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Sunday, 13 October, 2002, 15:20 GMT 16:20 UK
Huge death toll from Bali bombing
Scene of devastation after bombing
The bomb targeted a popular nightspot for tourists
At least 182 people are now known to have died in a devastating car bomb blast outside a crowded nightclub on the Indonesian holiday island of Bali.

The United States Government condemns in the strongest possible terms this despicable act of terror

US embassy in Indonesia

Hospital officials estimate that 75% of the dead were foreigners, many of them Australians. The victims also included Britons, New Zealanders, Germans and Americans.

The explosion targeted the Sari Club - a nightspot extremely popular with Western tourists in the resort of Kuta - at about 2330 (1530 GMT) on Saturday, as the area was packed with revellers.

US President George W Bush and other world leaders have condemned the attack. Mr Bush urged the international community to confront the "global menace" of terrorism.

More than 300 people were injured in the attack, and others are still missing.

"We must together challenge and defeat the idea that the wanton killing of innocents advances any cause or supports any aspirations. And, we must call this despicable act by its rightful name: murder," President Bush said in a statement.

Indonesia's police chief, General Da'i Bachtiar, said the bombing was "the worst act of terror in Indonesia's history". No-one has yet claimed responsibility.

Fireball after bomb blast
Bali has not seen such a bloody attack before

The American ambassador to Indonesia, Ralph Boyce, said the US had been warning the Indonesian Government of the risk of a major terrorist attack for weeks.

The Sari Club was reduced to a heap of smouldering ruins by the blast, and nearby discos, restaurants and a hotel were also damaged.

Cars and motorbikes parked outside the club became a wall of flame, blocking people's escape.

A doctor said many of the bodies brought into hospitals around the island's capital Denpasar were too charred to be identified.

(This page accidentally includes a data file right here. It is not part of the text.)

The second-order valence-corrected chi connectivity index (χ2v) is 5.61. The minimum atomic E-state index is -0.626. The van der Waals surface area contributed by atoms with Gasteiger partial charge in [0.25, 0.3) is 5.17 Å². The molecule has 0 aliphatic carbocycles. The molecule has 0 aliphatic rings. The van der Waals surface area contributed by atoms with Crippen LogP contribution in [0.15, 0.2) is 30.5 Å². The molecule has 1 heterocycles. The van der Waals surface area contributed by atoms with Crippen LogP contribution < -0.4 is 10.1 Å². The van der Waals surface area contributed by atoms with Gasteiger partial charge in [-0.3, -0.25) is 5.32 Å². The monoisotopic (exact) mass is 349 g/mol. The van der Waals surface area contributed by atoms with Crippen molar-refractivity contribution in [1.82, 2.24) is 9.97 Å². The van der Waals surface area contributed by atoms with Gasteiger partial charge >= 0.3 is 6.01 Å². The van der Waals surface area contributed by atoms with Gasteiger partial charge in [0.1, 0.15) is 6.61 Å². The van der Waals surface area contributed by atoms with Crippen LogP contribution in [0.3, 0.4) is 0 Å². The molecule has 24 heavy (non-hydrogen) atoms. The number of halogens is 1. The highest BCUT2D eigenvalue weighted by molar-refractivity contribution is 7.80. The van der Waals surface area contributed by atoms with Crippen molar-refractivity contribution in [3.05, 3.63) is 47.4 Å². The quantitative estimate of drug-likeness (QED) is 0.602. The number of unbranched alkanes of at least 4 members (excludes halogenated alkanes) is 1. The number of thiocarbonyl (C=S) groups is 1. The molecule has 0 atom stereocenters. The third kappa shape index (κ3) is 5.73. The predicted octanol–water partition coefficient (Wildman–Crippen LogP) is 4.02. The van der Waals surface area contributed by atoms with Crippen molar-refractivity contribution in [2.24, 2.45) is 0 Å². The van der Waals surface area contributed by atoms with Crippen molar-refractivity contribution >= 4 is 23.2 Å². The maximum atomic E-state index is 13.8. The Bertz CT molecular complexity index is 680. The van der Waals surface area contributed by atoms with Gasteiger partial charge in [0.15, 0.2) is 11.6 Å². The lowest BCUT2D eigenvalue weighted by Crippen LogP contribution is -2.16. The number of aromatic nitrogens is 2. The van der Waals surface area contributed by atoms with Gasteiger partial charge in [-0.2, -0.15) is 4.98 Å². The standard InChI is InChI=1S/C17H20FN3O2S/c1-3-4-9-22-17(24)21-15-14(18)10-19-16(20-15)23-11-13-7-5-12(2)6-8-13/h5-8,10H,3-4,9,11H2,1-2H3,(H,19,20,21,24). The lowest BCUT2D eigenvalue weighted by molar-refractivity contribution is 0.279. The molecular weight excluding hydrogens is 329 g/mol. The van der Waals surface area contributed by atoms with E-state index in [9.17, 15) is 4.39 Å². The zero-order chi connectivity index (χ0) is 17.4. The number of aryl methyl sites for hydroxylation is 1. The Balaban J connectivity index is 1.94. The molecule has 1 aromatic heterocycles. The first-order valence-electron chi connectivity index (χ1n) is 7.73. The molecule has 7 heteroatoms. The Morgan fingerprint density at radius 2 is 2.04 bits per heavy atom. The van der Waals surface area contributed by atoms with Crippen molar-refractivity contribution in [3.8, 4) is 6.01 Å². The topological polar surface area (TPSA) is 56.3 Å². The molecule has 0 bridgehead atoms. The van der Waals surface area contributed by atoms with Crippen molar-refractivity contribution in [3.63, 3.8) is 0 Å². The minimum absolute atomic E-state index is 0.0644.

Click here for a map of the area

Local hospitals are struggling to cope. Ian White, a volunteer at a hospital near the scene of the bombing said there were serious medical shortages and victims were simply being bandaged and shipped out.

Helpline numbers
UK Foreign Office: 0207 008 0000
Australian Foreign Affairs Department: 1800 002 214 or +61 2 6261 3305
New Zealand Foreign Ministry: 0800 432 111
Office of US Citizens' Services: (202) 647 5225/5226

A major evacuation of burns victims has begun by the Australian air force.

The Indonesian President, Megawati Sukarnoputri, visited the scene and vowed to pursue those responsible.

At about the same time of the attack another bomb exploded near the American honorary consulate in Denpasar, although nobody was injured.

"The bombings, once again, should be a warning for all of us that terrorism constitutes a real danger," Ms Megawati said.

The Australian Prime Minister, John Howard, condemned the attack as a "barbaric, wicked and cowardly" act and said: "The war against terrorism must go on with unrelenting vigour and with an unconditional commitment."

Australia in shock

Among those missing were several members of rugby teams from Australia, Singapore and Hong Kong.

Australia's national airline, Qantas, is putting on extra flights and many holidaymakers are seeking to leave Bali as soon as possible.

Wife of missing Australian football coach on phone
Relatives are desperate for news of loved ones

However, the BBC's Richard Galpin says foreign tourists are still milling around Kuta's bars.

The UK Foreign Office has advised Britons not to travel to Indonesia.

Condemning the attack, UK Foreign Secretary Jack Straw said it was "a desperate, terrible act of terrorism aimed at entirely innocent people".


British tourist Matt Noyce, from London, was in the bar of the Sari Club when the blast occurred.

Glass was flying everywhere and people were screaming and running in all directions.
Daniel Tyler, England

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"There was just complete panic in the bar with lots of people diving to the door trying to scramble over each other," he said.

"Outside it was awful, it was like a scene you'd see from Vietnam. There were bodies everywhere."

Bali was regarded as a peaceful, mainly-Hindu enclave in the world's most populous Muslim nation. The BBC's Richard Galpin in Bali says it may have been seen as a soft target for anyone who wished to attack Westerners.

The bombing followed persistent US warnings that American nationals in Indonesia were at risk of being targeted by Islamic militants linked to the al-Qaeda terror group.

The US embassy in Jakarta closed for several days last month after intelligence reports warned of possible car bomb attacks.

Authorities in neighbouring Malaysia and Singapore have claimed that members of a group known as Jemaah Islamiyah - said to be seeking to set up an Islamic state in South East Asia - are based in Indonesia.

The blasts in Bali came just hours after a small hand-made bomb went off near the Philippine consulate in the port city of Manado on the central island of Sulawesi, north-east of Jakarta.

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The BBC's Clive Myrie
"The explosion created an unstoppable fireball"
Hospital volunteer Ian White
"The local mobile phone companies are broadcasting for blood donors"

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